MLB.com's Jordan Bastian reports that Dana Eveland "might be pitching on a start-to-start basis at some point" given that the Blue Jays have several potential starters with longer-term futures with the club soon coming off of the disabled list. Eveland is out of options, which is part of the reason why he was designated for assignment by the A's in February and dealt to Toronto a week later.
This news doesn't come as a surprise given that the left-hander was acquired by the Jays as a veteran stop-gap for the rotation, but it has perhaps been surprising how well Eveland has performed thus far in 2010. Aside from one disastrous (7 ER in 3 IP) outing against Boston on April 26, he has a 2.23 ERA over his other five starts. It represents a strong turn-around fom Eveland's garish 7.16 ERA in 13 appearances for Oakland in 2009.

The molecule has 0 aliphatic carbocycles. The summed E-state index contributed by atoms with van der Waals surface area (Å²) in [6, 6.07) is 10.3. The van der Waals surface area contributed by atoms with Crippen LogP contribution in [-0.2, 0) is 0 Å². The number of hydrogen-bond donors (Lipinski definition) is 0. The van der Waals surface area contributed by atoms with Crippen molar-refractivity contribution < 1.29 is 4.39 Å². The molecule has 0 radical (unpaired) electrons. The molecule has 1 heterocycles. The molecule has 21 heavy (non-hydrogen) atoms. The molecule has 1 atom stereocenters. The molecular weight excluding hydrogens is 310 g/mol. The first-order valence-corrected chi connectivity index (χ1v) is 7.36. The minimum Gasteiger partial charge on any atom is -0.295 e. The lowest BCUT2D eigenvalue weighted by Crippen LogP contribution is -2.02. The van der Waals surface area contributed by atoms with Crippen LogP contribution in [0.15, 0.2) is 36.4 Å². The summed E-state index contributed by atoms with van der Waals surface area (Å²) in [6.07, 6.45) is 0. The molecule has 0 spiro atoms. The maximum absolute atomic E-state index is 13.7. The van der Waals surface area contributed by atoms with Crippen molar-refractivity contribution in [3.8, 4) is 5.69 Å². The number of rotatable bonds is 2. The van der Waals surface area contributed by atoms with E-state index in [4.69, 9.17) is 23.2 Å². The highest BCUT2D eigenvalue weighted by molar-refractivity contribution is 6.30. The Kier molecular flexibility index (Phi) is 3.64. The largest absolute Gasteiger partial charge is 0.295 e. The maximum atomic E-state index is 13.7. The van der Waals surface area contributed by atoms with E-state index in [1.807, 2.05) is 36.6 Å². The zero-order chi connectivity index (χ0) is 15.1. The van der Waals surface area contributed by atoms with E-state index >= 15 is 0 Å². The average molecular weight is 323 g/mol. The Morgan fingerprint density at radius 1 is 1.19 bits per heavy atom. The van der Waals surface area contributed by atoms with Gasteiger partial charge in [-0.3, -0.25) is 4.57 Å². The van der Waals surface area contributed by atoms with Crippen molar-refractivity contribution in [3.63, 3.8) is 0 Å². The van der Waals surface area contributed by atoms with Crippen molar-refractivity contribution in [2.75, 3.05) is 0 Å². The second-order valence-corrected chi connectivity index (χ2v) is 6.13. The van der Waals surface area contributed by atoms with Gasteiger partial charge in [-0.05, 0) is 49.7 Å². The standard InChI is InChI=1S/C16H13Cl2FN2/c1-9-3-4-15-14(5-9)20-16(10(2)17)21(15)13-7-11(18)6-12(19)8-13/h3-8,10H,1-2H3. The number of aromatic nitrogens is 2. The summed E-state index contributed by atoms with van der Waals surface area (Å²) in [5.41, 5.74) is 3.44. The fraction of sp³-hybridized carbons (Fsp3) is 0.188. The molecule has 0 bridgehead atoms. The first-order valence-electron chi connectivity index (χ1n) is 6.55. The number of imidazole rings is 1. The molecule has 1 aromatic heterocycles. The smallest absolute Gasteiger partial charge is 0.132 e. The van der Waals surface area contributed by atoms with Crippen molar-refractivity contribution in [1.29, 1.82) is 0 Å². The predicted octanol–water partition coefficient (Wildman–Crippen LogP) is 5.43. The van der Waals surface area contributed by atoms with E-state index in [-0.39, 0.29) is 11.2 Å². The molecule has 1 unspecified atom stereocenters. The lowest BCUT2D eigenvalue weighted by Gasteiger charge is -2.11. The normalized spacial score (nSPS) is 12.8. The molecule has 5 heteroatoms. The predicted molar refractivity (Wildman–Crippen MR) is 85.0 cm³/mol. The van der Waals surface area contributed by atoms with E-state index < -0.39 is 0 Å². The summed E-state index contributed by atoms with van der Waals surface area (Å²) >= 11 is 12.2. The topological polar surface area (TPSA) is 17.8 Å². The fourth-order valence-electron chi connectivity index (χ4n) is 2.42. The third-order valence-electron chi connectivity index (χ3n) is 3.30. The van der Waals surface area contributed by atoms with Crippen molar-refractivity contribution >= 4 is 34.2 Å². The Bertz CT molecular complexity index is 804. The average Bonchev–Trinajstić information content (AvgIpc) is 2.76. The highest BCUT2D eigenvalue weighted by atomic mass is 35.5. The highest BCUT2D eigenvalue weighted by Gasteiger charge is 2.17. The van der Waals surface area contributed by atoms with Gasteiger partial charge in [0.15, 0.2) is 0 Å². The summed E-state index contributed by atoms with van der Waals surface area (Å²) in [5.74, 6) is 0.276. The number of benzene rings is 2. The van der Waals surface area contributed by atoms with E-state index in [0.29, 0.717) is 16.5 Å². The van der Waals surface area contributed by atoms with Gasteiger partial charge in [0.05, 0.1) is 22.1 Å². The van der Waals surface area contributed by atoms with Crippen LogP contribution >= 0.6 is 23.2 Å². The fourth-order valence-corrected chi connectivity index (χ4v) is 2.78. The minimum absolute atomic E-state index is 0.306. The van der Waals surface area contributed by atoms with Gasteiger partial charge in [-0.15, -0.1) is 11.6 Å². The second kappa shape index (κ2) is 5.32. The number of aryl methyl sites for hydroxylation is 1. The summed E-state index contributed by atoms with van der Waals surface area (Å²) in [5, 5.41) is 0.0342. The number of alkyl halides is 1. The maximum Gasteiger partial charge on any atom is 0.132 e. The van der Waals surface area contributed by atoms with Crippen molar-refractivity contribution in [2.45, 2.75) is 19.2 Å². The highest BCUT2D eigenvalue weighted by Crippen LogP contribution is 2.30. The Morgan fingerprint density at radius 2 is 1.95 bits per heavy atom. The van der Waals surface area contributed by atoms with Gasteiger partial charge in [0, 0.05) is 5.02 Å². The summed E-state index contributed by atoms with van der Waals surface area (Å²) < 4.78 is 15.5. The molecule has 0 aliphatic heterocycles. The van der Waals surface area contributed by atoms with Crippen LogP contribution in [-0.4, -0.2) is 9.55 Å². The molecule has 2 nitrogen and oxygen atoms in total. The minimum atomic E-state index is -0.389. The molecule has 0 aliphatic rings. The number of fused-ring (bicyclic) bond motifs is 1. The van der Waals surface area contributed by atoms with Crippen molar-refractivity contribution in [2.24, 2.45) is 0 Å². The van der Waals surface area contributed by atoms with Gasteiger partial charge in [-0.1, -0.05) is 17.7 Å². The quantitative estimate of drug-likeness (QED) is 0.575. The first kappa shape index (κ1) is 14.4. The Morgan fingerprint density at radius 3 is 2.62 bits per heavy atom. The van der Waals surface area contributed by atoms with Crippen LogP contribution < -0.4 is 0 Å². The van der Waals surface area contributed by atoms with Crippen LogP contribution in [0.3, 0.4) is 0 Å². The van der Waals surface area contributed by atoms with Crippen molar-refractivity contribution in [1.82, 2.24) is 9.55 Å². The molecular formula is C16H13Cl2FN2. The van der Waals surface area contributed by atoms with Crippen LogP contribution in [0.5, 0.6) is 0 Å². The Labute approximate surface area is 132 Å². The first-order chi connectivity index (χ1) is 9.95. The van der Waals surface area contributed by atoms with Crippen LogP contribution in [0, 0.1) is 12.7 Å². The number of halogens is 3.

As Bastian points out, given Eveland's success and the lack of concrete timetables for the injured hurlers' returns, Eveland could remain in the rotation into June. The two pitchers who are probably closest to returning at Brian Tallet and Marc Rzepczynski, but Bastian tweeted last week that Tallet may be headed to the bullpen and Rzepczynski's struggles in the spring opened the door for Eveland to claim the rotation spot in the first place (a decision that was cinched when Rzcepczynski broke a fingertip and went on the DL).
Probably the best-case scenario for the Blue Jays would be if Eveland keeps up his solid performance so that the southpaw might create some measure of trade value when and if Toronto decides to remove him from the rotation. The Mariners and Diamondbacks reportedly had interest in Eveland when Oakland DFA'ed him. If the Jays could flip Eveland for even a low-level prospect, it would make their acquisition of the lefty into a nice all-around success.